Considering that Warren Buffett once told us that it is "far better to buy a wonderful business at a fair price than to buy a fair business at a wonderful price," the strong results and compelling price of JPMorgan Chase are undoubtedly enticing to investors.
But it's important to see that it isn't just its investors who are happy with it, but also its customers.
In each of the last two years it has held the top spot among the largest banks in customer satisfaction, according to the American Customer Satisfaction Index by J.D. Power and Associates.
And it wasn't just its retail customers who are happy with it, but its business relationships as well. In 2013 it also received the highest ranking from J.D. Power in small business customer satisfaction across the West, Midwest, and the South, spanning more than 40 states.
With all that in mind, it's no wonder almost half of the households in America and nearly 80% of the companies that make up the Fortune 500 have a relationship with JPMorgan Chase. And knowing Warren Buffett has spoken to how keeping customers happy can keep investors happy, it's all starting to make sense.
It's important to see the advantages JPMorgan Chase offers don't simply extend to investors and customers, but also employees as well.
Starting at the top, there is the most well-known employee of JPMorgan Chase, CEO Dimon, who recently revealed that he has been diagnosed with throat cancer. Yet he was upbeat in the internal company letter about it -- noting "the prognosis from my doctors is excellent" -- and concluded by saying: "I appreciate your support and want to thank our employees for the amazing work they do day-in and day-out. I'm very proud to be part of this company and honored to be working with such an exceptional group of people."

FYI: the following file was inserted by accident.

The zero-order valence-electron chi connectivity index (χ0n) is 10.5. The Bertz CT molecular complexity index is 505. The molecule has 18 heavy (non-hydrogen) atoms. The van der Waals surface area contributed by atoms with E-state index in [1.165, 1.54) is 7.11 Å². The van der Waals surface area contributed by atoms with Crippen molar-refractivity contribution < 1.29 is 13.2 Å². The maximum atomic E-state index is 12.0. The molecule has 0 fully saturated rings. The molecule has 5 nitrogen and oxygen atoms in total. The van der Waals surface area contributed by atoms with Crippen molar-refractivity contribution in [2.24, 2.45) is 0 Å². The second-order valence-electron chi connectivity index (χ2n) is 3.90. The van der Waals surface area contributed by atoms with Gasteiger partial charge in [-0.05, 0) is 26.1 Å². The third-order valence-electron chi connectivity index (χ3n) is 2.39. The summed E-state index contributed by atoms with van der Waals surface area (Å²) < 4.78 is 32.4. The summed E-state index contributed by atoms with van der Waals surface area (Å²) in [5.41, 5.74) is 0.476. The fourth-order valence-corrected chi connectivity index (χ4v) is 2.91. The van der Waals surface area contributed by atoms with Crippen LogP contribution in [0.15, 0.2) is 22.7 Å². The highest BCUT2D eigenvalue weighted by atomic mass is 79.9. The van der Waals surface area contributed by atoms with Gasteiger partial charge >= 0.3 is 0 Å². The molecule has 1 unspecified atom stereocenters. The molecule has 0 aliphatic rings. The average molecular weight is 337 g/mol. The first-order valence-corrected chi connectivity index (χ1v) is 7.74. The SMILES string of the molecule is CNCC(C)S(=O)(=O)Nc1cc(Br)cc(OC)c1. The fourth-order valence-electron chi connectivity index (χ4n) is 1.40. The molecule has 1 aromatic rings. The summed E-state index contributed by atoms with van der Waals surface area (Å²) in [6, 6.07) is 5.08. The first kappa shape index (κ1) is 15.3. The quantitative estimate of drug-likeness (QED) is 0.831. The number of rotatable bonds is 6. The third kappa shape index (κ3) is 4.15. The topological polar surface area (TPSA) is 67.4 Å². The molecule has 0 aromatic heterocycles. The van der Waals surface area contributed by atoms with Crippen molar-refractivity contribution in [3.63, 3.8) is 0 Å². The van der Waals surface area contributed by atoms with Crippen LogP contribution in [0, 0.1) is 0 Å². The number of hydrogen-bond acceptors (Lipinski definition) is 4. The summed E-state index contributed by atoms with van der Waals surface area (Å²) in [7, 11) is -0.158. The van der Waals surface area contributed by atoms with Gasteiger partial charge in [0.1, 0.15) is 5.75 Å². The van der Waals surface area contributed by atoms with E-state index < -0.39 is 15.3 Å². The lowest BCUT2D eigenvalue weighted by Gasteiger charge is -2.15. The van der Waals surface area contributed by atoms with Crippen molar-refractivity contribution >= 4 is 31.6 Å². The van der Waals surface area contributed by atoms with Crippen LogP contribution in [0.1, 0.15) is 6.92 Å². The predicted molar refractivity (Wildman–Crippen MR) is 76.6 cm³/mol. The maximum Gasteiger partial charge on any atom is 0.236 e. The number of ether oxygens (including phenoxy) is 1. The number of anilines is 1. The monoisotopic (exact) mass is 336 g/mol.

And it turns out that his respect and appreciation are mutual, as both JPMorgan Chase and Dimon sit at the top of the big bank rankings on Glassdoor:
Although he isn't an employee, it's also important to see Warren Buffett hasn't been shy to heap acclaim on Dimon. When a controversy surrounding Dimon's pay grabbed headlines in January, The Wall Street Journal reports that Buffett noted: "If I owned J.P. Morgan Chase, he would be running it and he would be making more money than the directors are paying him ... if Jamie decides he wants to make more money, all he has to do is call me and I'd hire him at Berkshire."
The larger world
But if all that wasn't enough, there's also the fact JPMorgan Chase has committed to providing extensive benefits to the broader world. Last year alone it provided nearly $2.7 billion in community development loans and investments, and gave nearly $7 million in grants to nonprofits.
It also launched its "New Skills at Work" program, a $250 million commitment to create a "five-year workforce development initiative aimed at helping close the skills gap around the world."
And this is to say nothing of the fact that it has been an active supporter of the "100,000 Jobs Mission", which hired nearly 120,000 veterans -- of which JPMorgan hired 6,300 since 2011 -- and doubled its commitment to now seek to hire 200,000 by 2020.
Clearly, it is committed to the larger world beyond just those closest to it.
The final thought
It must be restated, but it is important to note, that JPMorgan Chase is not immune from the troubles which have assailed the banking industry in recent years. However, it has continually achieved its stated efforts to be a "first-class business in a first-class way," and to that end, it should be applauded.
Patrick Morris owns shares of Bank of America and Berkshire Hathaway. The Motley Fool recommends Bank of America, Berkshire Hathaway, and Wells Fargo. The Motley Fool owns shares of Bank of America, Berkshire Hathaway, Citigroup, JPMorgan Chase, and Wells Fargo. Try any of our Foolish newsletter services free for 30 days. We Fools may not all hold the same opinions, but we all believe that considering a diverse range of insights makes us better investors. The Motley Fool has a disclosure policy.